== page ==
What is worrying?
Worrying is a state of mind in which negative thoughts arise for a long period of time. You often have the feeling that you are stuck in negative thoughts, e.g. about your family, health, finances or work.
Worrying without direct cause is very common. Many people lie awake at night and worry about what could go wrong.
Sometimes the worrying can get a little out of hand. You are continuously thinking about problems and, no matter how hard you try, you can’t stop worrying. This can result in difficulties concentrating or falling asleep. Then you end up worrying about that. There seems to be no end…
Excessive worrying that is difficult to control is one of the main features of a generalized anxiety disorder (GAD). We also call this the ‘worrying disorder’. The worrying is then accompanied by a lot of anxiety and tension.
Diagnosis and symptoms
GAD is defined as:
- Having anxiety that is present for at least 6 months and has an effect on various events or activities in your daily life
- Finding it difficult to control your concerns
- You experience three or more of the following symptoms:
– Quickly fatigued
– Concentration problems
– Muscle tension
– Sleeping problems
Sometimes, in addition to the worrying, you catch yourself worrying about all that worrying. You have thoughts like “that can’t be good for me” and “all this worrying could make me crazy”. However, you may also have thoughts like “because of my worrying, at least I am prepared for the worst”. These beliefs about your ruminating thoughts are called ‘metacognitions’. We therefore consider worrying about worrying ‘meta-worrying’.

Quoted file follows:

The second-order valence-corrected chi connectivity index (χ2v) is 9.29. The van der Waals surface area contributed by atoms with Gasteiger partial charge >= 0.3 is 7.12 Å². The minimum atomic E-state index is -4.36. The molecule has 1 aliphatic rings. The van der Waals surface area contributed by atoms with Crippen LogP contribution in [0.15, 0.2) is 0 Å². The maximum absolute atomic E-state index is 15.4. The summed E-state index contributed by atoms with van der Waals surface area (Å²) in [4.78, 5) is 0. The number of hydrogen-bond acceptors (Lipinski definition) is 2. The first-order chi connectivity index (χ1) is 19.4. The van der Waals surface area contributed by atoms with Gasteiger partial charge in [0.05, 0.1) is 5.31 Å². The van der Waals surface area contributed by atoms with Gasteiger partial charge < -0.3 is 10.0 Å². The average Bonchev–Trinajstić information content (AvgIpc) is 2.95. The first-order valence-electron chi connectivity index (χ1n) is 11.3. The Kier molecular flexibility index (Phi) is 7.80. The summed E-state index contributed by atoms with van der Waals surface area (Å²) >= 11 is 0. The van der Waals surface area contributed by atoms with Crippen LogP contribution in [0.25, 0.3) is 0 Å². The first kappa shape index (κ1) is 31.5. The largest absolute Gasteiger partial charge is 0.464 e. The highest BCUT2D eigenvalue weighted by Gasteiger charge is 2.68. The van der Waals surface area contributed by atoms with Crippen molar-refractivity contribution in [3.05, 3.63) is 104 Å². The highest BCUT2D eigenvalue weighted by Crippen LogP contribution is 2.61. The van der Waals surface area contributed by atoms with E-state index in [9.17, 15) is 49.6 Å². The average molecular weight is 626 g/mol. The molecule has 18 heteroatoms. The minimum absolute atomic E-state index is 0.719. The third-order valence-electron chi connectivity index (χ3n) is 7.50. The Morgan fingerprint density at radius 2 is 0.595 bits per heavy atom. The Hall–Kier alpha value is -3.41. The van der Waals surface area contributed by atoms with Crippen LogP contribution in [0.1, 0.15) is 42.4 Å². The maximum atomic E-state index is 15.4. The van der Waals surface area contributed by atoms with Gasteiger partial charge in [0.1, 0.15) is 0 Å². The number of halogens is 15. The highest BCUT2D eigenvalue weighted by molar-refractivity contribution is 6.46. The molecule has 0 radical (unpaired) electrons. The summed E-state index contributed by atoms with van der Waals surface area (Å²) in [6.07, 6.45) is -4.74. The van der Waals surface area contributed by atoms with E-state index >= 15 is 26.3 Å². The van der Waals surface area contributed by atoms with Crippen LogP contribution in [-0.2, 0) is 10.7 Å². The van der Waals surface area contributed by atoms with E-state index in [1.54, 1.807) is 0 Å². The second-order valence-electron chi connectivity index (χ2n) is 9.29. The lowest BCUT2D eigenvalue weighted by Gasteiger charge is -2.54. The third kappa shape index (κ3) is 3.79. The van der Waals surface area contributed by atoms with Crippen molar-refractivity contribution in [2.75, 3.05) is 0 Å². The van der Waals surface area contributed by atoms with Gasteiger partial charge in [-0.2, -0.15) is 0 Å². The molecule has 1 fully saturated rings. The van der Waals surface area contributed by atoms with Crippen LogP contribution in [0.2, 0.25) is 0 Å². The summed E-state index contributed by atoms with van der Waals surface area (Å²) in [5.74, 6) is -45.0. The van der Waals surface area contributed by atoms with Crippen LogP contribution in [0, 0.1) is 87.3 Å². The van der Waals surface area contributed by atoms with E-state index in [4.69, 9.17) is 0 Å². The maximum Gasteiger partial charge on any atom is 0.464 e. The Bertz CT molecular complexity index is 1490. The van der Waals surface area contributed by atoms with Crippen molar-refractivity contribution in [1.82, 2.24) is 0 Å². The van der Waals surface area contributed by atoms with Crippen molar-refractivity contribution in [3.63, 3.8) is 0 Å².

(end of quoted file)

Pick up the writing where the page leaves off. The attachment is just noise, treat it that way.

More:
For the treatment of GAD, methods stemming from Cognitive Behavioural Therapy (CBT) are used, such as challenging thoughts and metacognitive therapy (MCT).
MCT focuses on the beliefs about the worrying thoughts, rather than on the content of those thoughts themselves. By investigating and challenging these beliefs, you will be able to reduce the meta-worry. Behavioural experiments allow you to test and change certain beliefs about worrying, in order for them to evoke less anxiety. You will also practice turning worrying into a more functional process again. Using the worrying-program, you will learn to manage your thoughts step by step, so that you eventually learn to think in a problem-solving manner.
Together with your therapist, you will challenge your worries. This can be done by means of a diary registration, thought record or during the sessions with your professional. You will learn to come up with alternative thoughts for the negative thoughts that arise during your worrying. By doing this, you will experience fewer negative feelings. A mindfulness exercise can also be used to reduce anxiety. It is also important to learn to relax, through progressive relaxation exercises, for example. These techniques make it easier to relax over time.
Do you find yourself troubled by worrying thoughts? Or do you worry about worrying? Try a mindfulness exercise by scheduling a new activity in the NiceDay app and compare your worries before and after the exercise.
Keijsers, G. P. J., Van Minnen, A., Verbraak, M., Hoogduin, C. A. L. & Emmelkamp, P., (2017). Protocollaire behandelingen voor volwassenen met psychische klachten.